• Nick Xenophon: Elected editor of student newspaper, On Dit at Adelaide University in 1976 after the campus Liberal Club rigged the vote. Member of the Adelaide University Liberal Club before realising the error of his ways.
Andrew Crook —

Andrew Crook

Former Crikey Senior Journalist

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34 comments

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34 thoughts on “Crikey List: which MPs were involved in student politics?

  1. JM

    This 2005 New Matilda article describes John Howard’s early attempts at forging a brilliant legal career.

    In 1956 Howard gained As in English and Modern History, Bs in Latin, Chemistry and Economics and a fail in General Mathematics (the lowest level Maths you could do at that time for the Leaving Certificate)

    This certainly was not sufficient for the highly regarded double Arts/Law degree, especially with a failed unit (though Maths has never been compulsory for the final NSW exam, nor for Matriculation). It also was not sufficient for the award of the highly sought-after Commonwealth Scholarship.

    This article then goes on to describe Howard as having gone to the University of Sydney Law School, which at that stage was separate from the main campus. The eminent retired Federal Court judge Kevin Lindgren QC took a similar pathway via the old SAB/BAB system, but with a great deal of difference in the outcome.

    Hence Howard’s discomfort with academic success, his hostility towards universities, his resentment of so-called “elites” and his courtship of the lowest common denominator.

  2. Daryl...

    Wow… is it that there are a lot of self justifying civil servants here, or is this suggestion really so far outside the “group think” obviously in place.

    @ Acidic, nice collar. FYI I fought hard against Howard/Costello and the HR Nichols society during my time in the Robe River dispute. Where they destroyed the community I grew up in. Never heard of it? No doubt, the rest of Australia turned their backs on us.

    I also left Aussie when he came to power to make sure I didn’t have to deal with him, and returned only after he had lost. I was astonished to see what the ALP had morphed into in that time… disgraceful.

    Here is my thoughts on this. I do not believe that people whose main career has been spending the publics money should be entrusted to run the economy or large elements of it. (Such as transport, social services etcetera)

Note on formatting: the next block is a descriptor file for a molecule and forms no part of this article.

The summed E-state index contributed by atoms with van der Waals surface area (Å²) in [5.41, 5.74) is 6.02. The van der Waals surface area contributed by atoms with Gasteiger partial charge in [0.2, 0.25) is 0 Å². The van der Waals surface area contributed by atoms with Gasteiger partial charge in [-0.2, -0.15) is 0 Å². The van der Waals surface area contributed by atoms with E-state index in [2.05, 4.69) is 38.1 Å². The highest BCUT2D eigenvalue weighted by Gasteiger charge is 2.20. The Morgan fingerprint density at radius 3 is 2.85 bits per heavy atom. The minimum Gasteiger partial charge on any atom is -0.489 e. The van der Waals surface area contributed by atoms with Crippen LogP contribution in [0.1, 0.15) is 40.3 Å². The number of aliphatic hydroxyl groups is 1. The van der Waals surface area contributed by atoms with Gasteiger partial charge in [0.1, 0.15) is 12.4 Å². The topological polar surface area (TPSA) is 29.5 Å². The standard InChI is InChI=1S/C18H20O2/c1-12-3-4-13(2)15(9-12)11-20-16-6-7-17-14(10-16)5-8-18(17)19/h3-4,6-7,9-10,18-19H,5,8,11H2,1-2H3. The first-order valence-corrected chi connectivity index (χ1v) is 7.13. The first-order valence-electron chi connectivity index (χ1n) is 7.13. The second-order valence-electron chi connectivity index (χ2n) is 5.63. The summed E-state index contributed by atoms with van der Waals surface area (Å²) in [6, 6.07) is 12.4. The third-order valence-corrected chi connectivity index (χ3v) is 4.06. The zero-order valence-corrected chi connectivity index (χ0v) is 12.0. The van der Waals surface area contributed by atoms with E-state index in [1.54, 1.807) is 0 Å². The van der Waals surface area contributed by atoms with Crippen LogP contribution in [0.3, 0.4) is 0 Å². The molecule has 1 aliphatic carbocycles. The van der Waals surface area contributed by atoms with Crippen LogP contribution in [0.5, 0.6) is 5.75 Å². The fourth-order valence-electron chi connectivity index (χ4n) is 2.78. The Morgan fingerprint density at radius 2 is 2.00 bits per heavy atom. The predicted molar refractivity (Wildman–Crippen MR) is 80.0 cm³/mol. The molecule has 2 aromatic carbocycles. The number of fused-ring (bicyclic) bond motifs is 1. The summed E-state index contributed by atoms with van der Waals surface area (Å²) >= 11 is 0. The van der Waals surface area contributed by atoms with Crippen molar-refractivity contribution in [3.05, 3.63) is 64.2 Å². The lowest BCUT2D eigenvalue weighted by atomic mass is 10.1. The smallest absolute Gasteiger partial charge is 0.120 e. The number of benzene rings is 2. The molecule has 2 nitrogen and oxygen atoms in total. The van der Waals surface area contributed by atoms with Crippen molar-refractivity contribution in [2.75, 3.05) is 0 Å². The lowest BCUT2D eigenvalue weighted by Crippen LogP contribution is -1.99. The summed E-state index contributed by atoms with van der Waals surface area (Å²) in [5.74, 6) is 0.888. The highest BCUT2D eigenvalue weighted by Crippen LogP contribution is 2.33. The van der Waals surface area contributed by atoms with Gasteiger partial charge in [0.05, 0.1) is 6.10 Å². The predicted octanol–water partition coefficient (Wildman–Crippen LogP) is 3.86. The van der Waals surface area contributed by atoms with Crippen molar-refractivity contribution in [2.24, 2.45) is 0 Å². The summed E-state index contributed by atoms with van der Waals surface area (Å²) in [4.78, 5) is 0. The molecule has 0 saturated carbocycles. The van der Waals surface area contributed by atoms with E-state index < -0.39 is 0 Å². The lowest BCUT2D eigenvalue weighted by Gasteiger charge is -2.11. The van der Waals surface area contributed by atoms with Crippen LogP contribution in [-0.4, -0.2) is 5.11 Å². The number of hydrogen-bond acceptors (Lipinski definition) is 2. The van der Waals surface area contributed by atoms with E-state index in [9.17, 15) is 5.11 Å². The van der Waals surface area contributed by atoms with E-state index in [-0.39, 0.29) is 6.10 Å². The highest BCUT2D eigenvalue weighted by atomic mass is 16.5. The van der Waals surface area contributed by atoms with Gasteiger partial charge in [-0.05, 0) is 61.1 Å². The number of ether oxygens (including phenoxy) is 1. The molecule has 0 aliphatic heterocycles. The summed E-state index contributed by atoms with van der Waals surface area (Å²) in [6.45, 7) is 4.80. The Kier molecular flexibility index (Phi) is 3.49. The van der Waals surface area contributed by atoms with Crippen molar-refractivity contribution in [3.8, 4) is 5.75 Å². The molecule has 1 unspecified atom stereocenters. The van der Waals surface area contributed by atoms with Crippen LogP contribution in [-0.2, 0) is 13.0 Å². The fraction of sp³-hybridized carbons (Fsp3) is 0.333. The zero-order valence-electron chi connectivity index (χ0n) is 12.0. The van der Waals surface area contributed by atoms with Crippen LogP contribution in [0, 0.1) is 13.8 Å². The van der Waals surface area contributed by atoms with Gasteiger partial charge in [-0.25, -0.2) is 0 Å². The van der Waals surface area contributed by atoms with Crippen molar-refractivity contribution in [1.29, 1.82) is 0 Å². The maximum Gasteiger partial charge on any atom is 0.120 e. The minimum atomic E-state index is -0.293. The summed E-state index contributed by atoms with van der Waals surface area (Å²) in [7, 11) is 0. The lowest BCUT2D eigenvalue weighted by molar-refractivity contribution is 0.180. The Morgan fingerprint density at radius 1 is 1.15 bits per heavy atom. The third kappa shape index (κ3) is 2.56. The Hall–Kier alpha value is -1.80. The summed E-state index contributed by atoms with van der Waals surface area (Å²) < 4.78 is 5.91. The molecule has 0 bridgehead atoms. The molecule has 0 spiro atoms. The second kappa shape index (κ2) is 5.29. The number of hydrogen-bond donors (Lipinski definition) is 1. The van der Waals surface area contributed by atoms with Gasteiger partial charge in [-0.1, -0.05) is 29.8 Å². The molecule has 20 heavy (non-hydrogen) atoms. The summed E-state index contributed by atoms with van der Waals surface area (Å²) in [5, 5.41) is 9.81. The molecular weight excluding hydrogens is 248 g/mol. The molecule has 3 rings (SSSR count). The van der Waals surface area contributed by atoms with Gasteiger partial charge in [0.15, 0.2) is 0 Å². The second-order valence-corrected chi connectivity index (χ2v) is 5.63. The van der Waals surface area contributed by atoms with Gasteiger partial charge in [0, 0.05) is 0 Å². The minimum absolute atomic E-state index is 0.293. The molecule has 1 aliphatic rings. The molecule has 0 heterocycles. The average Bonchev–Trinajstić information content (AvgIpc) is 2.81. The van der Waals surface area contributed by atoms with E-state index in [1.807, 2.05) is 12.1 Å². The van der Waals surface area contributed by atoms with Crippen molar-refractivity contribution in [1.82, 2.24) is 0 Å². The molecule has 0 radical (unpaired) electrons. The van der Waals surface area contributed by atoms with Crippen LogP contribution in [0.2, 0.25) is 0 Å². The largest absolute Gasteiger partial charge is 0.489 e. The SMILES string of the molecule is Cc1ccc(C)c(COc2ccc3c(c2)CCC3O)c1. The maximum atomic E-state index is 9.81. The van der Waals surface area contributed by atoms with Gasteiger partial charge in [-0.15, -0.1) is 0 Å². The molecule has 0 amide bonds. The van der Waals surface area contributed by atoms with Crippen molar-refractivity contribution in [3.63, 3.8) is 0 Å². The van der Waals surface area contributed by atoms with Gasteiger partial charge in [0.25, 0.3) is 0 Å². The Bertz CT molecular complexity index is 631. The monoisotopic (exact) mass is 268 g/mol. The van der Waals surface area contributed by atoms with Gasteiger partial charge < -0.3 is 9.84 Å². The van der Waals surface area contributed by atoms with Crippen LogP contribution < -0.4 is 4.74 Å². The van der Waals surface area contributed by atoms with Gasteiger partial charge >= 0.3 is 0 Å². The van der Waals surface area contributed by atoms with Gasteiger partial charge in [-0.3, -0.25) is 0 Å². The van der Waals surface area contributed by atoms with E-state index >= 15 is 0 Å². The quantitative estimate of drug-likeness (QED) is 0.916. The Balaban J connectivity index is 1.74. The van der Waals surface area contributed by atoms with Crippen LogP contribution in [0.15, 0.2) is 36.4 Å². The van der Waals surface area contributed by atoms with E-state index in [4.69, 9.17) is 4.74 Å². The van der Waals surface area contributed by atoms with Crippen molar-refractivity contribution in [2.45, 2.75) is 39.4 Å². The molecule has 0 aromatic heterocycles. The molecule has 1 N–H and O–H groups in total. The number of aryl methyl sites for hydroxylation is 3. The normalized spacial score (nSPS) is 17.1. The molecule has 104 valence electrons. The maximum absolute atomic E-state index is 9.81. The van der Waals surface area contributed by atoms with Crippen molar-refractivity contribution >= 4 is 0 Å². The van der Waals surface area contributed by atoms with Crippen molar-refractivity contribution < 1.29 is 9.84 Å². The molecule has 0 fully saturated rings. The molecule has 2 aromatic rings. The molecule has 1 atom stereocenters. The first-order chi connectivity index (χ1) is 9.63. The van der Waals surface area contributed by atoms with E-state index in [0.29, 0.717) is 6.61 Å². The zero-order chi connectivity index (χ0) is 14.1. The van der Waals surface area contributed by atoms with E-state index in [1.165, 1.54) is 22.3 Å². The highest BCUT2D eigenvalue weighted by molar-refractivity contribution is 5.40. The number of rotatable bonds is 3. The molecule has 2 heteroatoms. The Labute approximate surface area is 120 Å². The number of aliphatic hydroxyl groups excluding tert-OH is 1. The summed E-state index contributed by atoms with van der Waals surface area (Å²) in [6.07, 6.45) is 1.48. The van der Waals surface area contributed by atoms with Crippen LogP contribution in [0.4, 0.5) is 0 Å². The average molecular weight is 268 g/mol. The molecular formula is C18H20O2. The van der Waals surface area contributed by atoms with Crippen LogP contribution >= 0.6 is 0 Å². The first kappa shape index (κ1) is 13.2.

Their only experience is in spending our cash, not working out how to earn it, nor dealing with the mess their policies create. They are ivory tower ideologues who can be driven only by ideology as they have no experience in real world events.

    So who am I talking about? Specifically civil servants, (particularly those in embassy service, terrible examples of Australians) those who working for political parties, and those working for non-profits associated with political parties. (Like the ACTU)

    I am a huge fan of Cops, of our long suffering and under served military, and of those working as doctors and nurses on the public payroll. These people are hardly developing a career spending the publics money, and are great examples of self sacrifice for the national good.

    ++To be clear++

    I think their work is of value, and that they are an essential element of our democracy. But they shouldn’t be running the country. No matter which political party they belong to.
    —————————————
    @Geomac – Absolute garbage. WA has never been given the funds it required to develop a third of the nation. The big resource companies paid for the infrastructure and housing that exists in the Pilbara. I know this because I was there and saw it happen.

    Have a look at this report on the state level balance of payments:

    http://www.theage.com.au/opinion/politics/the-yarra-monster-is-killing-us-20100822-13apt.html

    Prety clear what is going on.

    Here are some facts for you… WA, QLD and the NT are facing crushing resource shortages. So much so that international airports are being built in remote centres to fly low wage workers directly in from Asia…

    Meanwhile there are swollen ranks of unemployed people in NSW, Victoria, Tasmania and SA… why aren’t they told/ given incentive to move? Why are we paying welfare when there are real opportunities for these people to move to the states earning money instead of staying with those who are spending it?

    Aggressive protectors of the status quo here aren’t you all…